We’re excited about the opportunity to improve patient safety across North Carolina. Together we can improve pain management and significantly reduce the risk of overdose and drug dependency.
-- L. Allen Dobson, Jr., MD, President and CEO
Raleigh, North Carolina (PRWEB) March 14, 2012
Most people never dream that they could become addicted to a pain drug. Yet because of the difficulty our health care system has in determining a proper role for these medications, thousands of patients from all income levels and walks of life are running into issues of dependency. The U.S. is in the grip of an epidemic of prescription drug abuse fueled in part by legitimate prescriptions written by well-meaning physicians.
The sheer volume of the problem is staggering: According to the CDC, enough prescription painkillers were prescribed in 2010 to medicate every American adult around-the-clock for an entire month. A recent report by the Institute of Medicine suggests that the U.S may be spending as much as $635 billion annually to treat chronic pain and that long-term pain impacts more patients in the U.S. than heart disease, cancer and diabetes combined.
In an unfortunate corollary, this flood of narcotics is driving an epidemic of prescription drug overdoses. Nationally, such deaths rose five-fold between 1990 and 2007. This loss of life has had a devastating impact on families all across our state. And even when problems aren’t fatal, the inappropriate use of pain medications significantly impacts the entire community.
To address this public health challenge, a broad coalition of stakeholders has launched the Chronic Pain Initiative. This expansive partnership includes Community Care of North Carolina (CCNC), Project Lazarus, the North Carolina Hospital Association (NCHA), the North Carolina College of Emergency Physicians, local hospitals and emergency departments, local health departments, primary care doctors, faith-based programs, law enforcement, and others.
CCNC has developed a series of toolkits aimed at providing information and resources to key players in chronic pain treatment: a Primary Care Provider Toolkit, designed with input of CCNC physicians, includes national best practice protocols for safe prescribing of controlled substances and alternative pain control modalities; an ED Toolkit helps hospitals implement policies regarding prudent prescribing of narcotics; and a CCNC Care Manager Toolkit that provides tools to better manage patients who present with chronic pain. The basic toolkits, available on CCNC’s website, have been distributed to the Chronic Pain Initiative Coordinators in each of CCNC's 14 local networks and, in many cases, are being customized to suit each local region. The aim is to get the appropriate pain control medication to patients who need it while minimizing the risk of developing issues of dependence and addiction – and dealing effectively with dependence issues if they do exist.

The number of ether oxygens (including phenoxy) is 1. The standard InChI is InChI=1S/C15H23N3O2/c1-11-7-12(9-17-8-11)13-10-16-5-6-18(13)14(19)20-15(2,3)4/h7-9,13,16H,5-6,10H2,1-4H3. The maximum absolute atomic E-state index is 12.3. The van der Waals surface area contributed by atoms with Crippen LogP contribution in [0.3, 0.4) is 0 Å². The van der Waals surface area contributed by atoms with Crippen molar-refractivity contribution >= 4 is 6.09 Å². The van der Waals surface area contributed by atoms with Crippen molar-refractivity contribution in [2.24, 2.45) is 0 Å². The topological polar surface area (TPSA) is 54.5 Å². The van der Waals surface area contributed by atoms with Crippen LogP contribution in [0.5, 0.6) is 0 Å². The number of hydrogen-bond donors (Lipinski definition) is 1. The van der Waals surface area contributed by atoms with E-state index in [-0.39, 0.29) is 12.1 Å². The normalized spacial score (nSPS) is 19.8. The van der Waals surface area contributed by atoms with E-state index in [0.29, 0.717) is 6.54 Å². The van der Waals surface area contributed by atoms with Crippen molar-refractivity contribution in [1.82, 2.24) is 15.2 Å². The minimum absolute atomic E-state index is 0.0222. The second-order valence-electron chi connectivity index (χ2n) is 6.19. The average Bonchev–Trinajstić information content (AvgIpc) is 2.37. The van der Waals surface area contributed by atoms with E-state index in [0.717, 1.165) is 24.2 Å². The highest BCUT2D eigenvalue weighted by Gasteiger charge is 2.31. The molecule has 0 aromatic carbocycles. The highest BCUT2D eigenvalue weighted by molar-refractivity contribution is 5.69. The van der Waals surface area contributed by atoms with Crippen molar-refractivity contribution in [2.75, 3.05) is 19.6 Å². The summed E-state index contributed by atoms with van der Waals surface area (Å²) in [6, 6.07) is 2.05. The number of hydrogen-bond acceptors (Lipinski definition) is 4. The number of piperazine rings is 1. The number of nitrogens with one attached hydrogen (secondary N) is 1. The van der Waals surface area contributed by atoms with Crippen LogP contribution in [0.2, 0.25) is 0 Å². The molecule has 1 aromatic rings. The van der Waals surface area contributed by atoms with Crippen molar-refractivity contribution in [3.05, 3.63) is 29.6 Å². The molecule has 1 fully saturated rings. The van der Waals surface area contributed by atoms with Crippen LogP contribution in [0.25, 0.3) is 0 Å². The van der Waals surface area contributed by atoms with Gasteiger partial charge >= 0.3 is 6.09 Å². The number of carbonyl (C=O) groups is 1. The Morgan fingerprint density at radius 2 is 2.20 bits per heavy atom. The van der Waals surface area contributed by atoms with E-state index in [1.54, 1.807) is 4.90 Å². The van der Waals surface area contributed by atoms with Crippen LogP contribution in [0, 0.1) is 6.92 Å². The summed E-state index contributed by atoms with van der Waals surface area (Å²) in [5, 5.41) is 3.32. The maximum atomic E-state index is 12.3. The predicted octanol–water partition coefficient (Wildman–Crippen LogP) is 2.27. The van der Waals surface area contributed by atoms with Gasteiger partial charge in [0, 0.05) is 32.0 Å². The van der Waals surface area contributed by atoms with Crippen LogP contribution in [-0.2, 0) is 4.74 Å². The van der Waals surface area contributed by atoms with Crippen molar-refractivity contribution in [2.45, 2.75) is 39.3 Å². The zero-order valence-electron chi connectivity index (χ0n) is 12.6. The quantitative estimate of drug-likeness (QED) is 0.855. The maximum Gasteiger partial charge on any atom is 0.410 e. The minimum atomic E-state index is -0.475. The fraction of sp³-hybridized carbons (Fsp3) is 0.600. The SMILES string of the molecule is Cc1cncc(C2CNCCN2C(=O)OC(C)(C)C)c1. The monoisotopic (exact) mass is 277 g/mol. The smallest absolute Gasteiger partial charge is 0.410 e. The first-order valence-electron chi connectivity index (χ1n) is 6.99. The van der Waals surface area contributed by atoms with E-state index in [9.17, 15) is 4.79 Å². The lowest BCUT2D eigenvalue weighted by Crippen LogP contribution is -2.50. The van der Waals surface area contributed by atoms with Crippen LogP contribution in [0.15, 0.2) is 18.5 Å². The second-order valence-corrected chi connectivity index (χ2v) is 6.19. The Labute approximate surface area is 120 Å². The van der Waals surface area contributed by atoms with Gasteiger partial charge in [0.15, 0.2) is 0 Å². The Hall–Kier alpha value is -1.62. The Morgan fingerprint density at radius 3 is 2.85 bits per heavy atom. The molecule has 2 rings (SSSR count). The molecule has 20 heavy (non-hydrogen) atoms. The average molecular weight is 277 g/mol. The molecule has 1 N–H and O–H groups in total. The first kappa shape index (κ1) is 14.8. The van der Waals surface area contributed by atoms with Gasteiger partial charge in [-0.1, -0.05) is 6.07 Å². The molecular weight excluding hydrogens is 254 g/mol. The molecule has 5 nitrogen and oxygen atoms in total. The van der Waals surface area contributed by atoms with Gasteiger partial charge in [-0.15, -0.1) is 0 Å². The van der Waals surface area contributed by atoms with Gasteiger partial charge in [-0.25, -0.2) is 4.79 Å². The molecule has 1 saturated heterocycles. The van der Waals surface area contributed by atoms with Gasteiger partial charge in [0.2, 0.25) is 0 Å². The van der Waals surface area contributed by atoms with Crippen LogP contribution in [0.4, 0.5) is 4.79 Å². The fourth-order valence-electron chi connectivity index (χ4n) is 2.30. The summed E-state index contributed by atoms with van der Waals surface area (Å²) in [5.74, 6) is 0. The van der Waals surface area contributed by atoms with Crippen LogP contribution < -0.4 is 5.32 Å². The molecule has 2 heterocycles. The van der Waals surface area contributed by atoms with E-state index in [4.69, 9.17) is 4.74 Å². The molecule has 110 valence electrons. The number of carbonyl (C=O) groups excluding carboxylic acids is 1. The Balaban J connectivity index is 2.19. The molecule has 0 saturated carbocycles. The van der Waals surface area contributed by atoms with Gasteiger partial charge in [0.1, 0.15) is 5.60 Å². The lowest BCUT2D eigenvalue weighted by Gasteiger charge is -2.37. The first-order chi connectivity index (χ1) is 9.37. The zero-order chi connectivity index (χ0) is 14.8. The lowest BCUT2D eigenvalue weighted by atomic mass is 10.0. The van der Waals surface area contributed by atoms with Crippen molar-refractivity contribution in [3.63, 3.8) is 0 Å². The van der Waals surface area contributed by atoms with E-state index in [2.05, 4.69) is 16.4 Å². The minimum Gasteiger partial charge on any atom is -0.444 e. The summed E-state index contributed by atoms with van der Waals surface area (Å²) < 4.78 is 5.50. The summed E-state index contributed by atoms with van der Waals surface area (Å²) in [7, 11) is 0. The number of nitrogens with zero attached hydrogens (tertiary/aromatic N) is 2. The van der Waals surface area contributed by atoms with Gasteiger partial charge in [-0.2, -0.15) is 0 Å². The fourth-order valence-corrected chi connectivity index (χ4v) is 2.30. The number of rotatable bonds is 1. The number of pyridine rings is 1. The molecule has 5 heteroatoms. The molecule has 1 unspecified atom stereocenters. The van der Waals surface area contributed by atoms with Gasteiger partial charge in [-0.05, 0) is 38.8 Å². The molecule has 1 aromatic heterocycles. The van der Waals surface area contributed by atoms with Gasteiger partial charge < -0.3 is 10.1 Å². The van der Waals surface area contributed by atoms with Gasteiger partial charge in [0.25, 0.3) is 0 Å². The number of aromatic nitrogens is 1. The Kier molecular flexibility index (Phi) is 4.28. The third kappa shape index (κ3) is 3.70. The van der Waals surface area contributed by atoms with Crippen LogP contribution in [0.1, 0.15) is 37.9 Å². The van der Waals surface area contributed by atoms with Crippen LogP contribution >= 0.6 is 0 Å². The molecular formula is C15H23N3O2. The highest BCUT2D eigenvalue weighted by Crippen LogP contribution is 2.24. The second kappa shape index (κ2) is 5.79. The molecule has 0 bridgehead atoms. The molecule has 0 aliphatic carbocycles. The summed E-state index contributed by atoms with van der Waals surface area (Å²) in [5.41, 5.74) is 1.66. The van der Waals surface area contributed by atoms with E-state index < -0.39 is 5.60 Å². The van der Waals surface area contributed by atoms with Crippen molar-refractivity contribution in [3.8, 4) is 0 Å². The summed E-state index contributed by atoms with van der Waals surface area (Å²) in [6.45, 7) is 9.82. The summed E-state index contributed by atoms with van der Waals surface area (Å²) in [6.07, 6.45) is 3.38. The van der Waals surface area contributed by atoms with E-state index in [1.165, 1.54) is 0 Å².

The CPI approach is modeled on a highly successful Wilkes County overdose prevention program known as Project Lazarus. The program began with a series of public meetings organized by the Wilkes County Health Department to heighten community awareness of the county’s exceptionally high rate of mortalities attributable to overdoses of prescribed opioid pain relievers. In 2008, Project Lazarus, a secular, non-profit drug overdose prevention program, was formed to develop and disseminate a set of strategic action plans for the community and tool kits and medical training for local medical care providers to address opioid misuse and abuse.
An evaluation published by members of the Project Lazarus study team found that the implementation of their program in Wilkes County generated a 47% reduction in the overdose death rate from 2009 to 2010. More recent data show that the overdose death rate in Wilkes County decreased by 69% between 2009 and 2011, from 46.0 to 14.4 per 100,000 per year. Substance abuse-related ED admissions dropped by 15.3% from 2008 to 2010. Most remarkably, in 2011 not a single prescription overdose decedent received a fatal prescription from a Wilkes County prescriber, down from 82% in 2008. As of 2010, 70% of Wilkes County prescribers were registered with the State’s prescription drug monitoring program, compared to a statewide average of only 26%. The successful Wilkes County pilot project will be expanded statewide through the Chronic Pain Initiative with the goal of attaining similar success in saving lives and treating pain.
CCNC is a community-based, public-private partnership that takes a population management approach to improving health care and containing costs for North Carolina’s most vulnerable populations. Through its 14 local network partners, CCNC creates medical homes for North Carolinians in all 100 counties, including Medicaid beneficiaries, individuals eligible for both Medicare and Medicaid, privately-insured employees and uninsured people.